Protocol): The Right to Prope rty during Separat ion, Divorce and Annulment of
Marriage (Ar ticle 7(d)) (4 March 2020).
© Juta and Company (Pty) Ltd
GENERAL COMMENT NO 3 ON THE RIGHT TO LIFE 95
https://doi.org/10.47348/AYIH/2021/a4
diverse circumst ances, thereby promoting their coherent application
to ‘a range of practical situations’.10
A detailed review of all t he general comments emanating from
the African Com mission is beyond the scope of this article. Instead,
its attention is focused on General Comment No 3 on the Right to
Life and the way in which it interacts with IH L. This ar ticle analyses
the content of General Comment No 3 and constructively critiques
it in the light of international and comparative jurisprudence. Thus,
the core line of inquiry is to assess how and to what extent General
Comment No 3 interacts with IHL, a nd what the likely effects wil l be.
This normative interaction between I HL and human rights law wil l be
considered in relation to the African C ommission’s previous practice
and in the context of comparative international legal standards. The
United Nations (UN) Human Rig hts Committee’s General Comment
No 36 on the right to life in Article 6 of the I nternational Covenant
on Civil and Political Rights is of spec ial comparative relevance to
this analysis.11 This is because, as well as sharing key sim ilarities in
structure a nd content with General Comment No 3, the analytica l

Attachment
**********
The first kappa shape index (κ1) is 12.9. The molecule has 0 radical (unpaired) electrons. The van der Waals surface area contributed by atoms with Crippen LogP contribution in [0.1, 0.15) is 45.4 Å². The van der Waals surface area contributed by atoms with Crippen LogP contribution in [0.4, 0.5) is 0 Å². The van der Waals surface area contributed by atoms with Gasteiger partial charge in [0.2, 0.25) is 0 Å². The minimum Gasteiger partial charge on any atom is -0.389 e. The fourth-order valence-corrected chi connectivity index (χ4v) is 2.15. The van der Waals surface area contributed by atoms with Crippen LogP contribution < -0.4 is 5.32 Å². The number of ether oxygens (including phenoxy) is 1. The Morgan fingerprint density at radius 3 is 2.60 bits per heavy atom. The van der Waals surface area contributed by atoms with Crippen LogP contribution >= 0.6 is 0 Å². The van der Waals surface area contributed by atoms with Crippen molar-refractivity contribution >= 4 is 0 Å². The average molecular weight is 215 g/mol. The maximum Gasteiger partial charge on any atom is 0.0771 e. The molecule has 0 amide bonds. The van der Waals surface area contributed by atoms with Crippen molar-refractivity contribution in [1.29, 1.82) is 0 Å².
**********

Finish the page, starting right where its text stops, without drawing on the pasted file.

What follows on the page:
rigour of General Comment No 36, which is evident in its extensive
references to the jurisprudence of human r ights treaty bodies, offers
an instruct ive basis for appraising General Comment No 3.12
This article presents its critical and comparative legal analysis in
ve parts. Section 2 offer s a brief overview of the African Commis sion’s
competence to apply IHL and the legal status of General Comment
No 3. Section 3 examines t he approach in General Comment No 3
to reconciling the right to life under A rticle 4 of the Afr ican Charter
with the IHL norms on per missible killing. Sect ion 4 reviews the
legal standards for the permis sible use of lethal force in the conduct
of hostilities, with a key emphasis on the Afr ican Commission’s
elaboration of the core principles of IHL. The fre quent tendency of
armed conicts to spill over across nat ional borders makes it necessary,
in section 5, to explore states’ extraterritorial legal obligations ar ising
from military ope rations abroad. Section 6 concludes with brief
observations on IHL in Genera l Comment No 3 and on the continued
use of IHL by the Afr ican Commission.
10 Long and Murray op cit note 1 at 90.
11 HRC General Com ment No 36 (2018) on Article 6 of t he ICCPR on the Right to
Life UN Doc CCP R/C/GC/36 (30 October 2018).
12 Sarah Joseph ‘Ex tending the Rig ht to Life Under the Internationa l Covenant
on Civil and Politica l Rights: Genera l Comment 36’ (2019) 19 Human Rights
Law Review 347 at 348.